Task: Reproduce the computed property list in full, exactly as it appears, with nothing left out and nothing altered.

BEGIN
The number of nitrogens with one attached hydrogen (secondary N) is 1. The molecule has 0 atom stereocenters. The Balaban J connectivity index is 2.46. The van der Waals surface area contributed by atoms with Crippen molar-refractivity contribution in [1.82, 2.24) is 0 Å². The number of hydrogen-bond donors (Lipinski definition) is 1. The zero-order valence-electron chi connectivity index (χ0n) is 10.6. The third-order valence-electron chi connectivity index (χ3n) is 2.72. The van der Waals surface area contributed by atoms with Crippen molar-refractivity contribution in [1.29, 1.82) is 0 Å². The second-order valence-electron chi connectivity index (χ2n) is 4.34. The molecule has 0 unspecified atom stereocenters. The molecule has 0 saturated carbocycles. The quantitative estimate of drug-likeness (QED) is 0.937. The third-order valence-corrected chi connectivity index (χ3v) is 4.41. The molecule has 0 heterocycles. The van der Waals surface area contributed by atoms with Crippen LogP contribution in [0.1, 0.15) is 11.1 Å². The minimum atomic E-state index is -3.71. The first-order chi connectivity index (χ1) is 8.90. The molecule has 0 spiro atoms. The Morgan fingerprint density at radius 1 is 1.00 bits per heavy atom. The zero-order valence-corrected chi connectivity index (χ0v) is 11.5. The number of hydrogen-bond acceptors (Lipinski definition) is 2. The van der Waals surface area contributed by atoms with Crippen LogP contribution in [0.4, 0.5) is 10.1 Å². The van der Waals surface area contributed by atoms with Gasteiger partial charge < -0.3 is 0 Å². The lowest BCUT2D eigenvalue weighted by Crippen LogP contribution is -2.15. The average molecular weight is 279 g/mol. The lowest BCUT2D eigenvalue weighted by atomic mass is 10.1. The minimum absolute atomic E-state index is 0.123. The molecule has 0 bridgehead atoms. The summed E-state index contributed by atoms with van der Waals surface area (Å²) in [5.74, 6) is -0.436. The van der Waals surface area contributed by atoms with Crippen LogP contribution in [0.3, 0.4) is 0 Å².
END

The number of nitrogens with one attached hydrogen (secondary N) is 1. The molecule has 0 atom stereocenters. The Balaban J connectivity index is 2.46. The van der Waals surface area contributed by atoms with Crippen molar-refractivity contribution in [1.82, 2.24) is 0 Å². The number of hydrogen-bond donors (Lipinski definition) is 1. The zero-order valence-electron chi connectivity index (χ0n) is 10.6. The third-order valence-electron chi connectivity index (χ3n) is 2.72. The van der Waals surface area contributed by atoms with Crippen molar-refractivity contribution in [1.29, 1.82) is 0 Å². The second-order valence-electron chi connectivity index (χ2n) is 4.34. The molecule has 0 unspecified atom stereocenters. The molecule has 0 saturated carbocycles. The quantitative estimate of drug-likeness (QED) is 0.937. The third-order valence-corrected chi connectivity index (χ3v) is 4.41. The molecule has 0 heterocycles. The van der Waals surface area contributed by atoms with Crippen LogP contribution in [0.1, 0.15) is 11.1 Å². The minimum atomic E-state index is -3.71. The first-order chi connectivity index (χ1) is 8.90. The molecule has 0 spiro atoms. The Morgan fingerprint density at radius 1 is 1.00 bits per heavy atom. The zero-order valence-corrected chi connectivity index (χ0v) is 11.5. The number of hydrogen-bond acceptors (Lipinski definition) is 2. The van der Waals surface area contributed by atoms with Crippen LogP contribution in [0.4, 0.5) is 10.1 Å². The van der Waals surface area contributed by atoms with Gasteiger partial charge < -0.3 is 0 Å². The lowest BCUT2D eigenvalue weighted by Crippen LogP contribution is -2.15. The average molecular weight is 279 g/mol. The lowest BCUT2D eigenvalue weighted by atomic mass is 10.1. The minimum absolute atomic E-state index is 0.123. The molecule has 0 bridgehead atoms. The summed E-state index contributed by atoms with van der Waals surface area (Å²) in [5.74, 6) is -0.436. The van der Waals surface area contributed by atoms with Crippen LogP contribution in [0.3, 0.4) is 0 Å².